Hens are raised apart from roosters in modern poultry production, a substantial change from their natural social structure. We compared productivity, injuries, behavior, physiology, microbiome and transcriptome of hens housed with (R+) or without (R-) roosters to quantify the effects of this change in social structure. Hens were raised free-range from 70 to 280 days when 30 birds per treatment were assigned to battery cages until Day 315 (R+C vs. R-C), while 30 birds per treatment remained in free-range pens (R+F vs. R-F). Response to a novel environment and object, behavioral time budgets, cecum microbiome, blood composition and transcriptomic sequencing of thigh muscle and spleen were analyzed. Hens housed without roosters showed better survival, consumed less food, produced more eggs and had better feed conversion. R+F hens clustered around the rooster and were less mobile in the novel environment and object tests. R+F hens displayed the richest microbiome, and the presence of roosters resulted in differentially expressed genes related to muscle development, cellular processes, environmental information processing and immune function. Removing roosters from housed hens intensified desirable characteristics favored by domestication probably operating by deprivation of mating behavior and reduced fear, along with altered microbial and genetic function.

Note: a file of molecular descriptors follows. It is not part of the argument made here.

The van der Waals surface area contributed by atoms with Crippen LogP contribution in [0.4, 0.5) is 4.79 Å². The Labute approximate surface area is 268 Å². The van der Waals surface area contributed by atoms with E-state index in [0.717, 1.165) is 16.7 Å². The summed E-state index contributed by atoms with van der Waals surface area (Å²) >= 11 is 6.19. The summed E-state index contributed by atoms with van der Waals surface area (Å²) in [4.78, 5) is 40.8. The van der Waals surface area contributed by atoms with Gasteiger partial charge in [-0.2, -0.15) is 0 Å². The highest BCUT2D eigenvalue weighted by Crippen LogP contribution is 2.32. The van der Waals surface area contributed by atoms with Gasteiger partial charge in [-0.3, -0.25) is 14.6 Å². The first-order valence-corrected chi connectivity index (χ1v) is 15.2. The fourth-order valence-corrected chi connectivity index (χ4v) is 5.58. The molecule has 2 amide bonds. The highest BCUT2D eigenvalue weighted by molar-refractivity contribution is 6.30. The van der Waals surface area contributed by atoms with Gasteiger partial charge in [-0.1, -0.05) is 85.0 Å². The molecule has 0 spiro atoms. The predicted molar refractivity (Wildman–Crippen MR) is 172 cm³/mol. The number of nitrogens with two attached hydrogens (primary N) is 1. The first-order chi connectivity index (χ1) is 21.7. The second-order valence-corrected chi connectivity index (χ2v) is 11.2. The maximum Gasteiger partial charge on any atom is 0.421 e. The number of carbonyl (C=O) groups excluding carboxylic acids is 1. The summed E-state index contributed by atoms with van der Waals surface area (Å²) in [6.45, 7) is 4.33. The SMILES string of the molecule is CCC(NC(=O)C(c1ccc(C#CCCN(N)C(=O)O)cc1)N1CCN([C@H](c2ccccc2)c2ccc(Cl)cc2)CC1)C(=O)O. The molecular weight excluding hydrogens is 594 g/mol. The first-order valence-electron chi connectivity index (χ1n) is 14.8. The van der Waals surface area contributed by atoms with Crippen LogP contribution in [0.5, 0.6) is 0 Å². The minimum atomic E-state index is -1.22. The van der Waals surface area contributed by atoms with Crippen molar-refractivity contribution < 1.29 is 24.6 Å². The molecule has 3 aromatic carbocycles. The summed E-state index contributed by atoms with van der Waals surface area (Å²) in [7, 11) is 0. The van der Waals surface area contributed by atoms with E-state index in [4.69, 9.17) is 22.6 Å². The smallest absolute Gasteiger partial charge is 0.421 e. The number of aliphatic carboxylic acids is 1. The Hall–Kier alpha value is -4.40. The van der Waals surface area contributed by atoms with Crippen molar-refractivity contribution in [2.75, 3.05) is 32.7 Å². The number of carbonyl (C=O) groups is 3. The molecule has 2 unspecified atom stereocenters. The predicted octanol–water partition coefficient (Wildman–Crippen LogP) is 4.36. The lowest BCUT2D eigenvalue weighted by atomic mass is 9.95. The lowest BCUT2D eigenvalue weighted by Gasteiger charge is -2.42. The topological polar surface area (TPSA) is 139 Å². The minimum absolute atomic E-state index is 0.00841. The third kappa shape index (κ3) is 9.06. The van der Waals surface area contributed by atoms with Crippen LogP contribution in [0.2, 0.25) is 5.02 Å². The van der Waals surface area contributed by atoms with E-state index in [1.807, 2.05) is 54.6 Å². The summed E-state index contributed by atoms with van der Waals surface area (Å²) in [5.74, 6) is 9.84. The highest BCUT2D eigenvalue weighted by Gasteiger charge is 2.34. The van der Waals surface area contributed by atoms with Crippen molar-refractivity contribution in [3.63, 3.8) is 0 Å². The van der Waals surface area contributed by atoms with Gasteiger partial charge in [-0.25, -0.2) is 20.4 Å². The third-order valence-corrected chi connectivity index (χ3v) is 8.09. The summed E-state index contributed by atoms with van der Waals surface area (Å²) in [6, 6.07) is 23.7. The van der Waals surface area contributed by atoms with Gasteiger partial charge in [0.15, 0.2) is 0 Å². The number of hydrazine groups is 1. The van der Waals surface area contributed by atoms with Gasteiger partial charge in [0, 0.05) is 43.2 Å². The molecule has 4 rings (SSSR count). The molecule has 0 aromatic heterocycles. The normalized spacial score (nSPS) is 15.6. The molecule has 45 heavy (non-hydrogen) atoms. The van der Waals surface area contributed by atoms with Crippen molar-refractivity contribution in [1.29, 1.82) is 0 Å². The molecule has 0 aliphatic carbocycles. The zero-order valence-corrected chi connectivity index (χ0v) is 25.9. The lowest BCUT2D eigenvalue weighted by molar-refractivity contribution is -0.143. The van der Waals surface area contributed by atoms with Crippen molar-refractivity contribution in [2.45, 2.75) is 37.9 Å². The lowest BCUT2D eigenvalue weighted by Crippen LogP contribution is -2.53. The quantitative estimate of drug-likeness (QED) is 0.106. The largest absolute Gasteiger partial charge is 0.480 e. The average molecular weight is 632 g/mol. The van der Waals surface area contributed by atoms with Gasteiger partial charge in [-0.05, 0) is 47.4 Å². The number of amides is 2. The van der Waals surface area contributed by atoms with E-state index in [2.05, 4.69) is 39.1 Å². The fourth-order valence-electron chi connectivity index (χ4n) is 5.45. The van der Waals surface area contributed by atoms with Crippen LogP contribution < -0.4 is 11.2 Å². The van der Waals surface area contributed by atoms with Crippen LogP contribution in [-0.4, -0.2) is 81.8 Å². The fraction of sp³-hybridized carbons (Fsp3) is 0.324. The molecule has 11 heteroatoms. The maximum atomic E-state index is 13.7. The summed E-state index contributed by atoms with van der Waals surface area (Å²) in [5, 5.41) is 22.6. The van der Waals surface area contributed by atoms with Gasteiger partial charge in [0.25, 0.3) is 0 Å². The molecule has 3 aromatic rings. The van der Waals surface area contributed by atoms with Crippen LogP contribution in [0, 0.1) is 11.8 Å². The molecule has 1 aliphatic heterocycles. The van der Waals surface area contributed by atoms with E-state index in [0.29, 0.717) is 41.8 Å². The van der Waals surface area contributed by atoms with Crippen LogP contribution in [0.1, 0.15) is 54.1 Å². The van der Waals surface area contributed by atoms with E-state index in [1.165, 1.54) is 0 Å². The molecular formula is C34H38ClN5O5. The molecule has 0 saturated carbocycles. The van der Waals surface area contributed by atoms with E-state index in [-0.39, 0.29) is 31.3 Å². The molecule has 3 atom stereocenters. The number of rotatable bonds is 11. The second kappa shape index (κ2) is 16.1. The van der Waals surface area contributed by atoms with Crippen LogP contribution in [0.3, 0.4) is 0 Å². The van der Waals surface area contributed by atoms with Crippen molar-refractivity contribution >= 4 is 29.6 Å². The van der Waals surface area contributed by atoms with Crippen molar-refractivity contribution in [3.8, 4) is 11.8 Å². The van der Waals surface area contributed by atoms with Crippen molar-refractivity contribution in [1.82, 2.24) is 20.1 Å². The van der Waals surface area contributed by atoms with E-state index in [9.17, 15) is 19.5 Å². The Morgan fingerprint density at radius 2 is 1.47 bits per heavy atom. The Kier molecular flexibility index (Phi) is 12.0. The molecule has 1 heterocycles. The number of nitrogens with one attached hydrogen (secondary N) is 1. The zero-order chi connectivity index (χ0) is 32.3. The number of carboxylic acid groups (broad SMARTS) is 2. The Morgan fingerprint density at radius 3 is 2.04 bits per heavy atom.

- domestic phenotype
- gut microbiome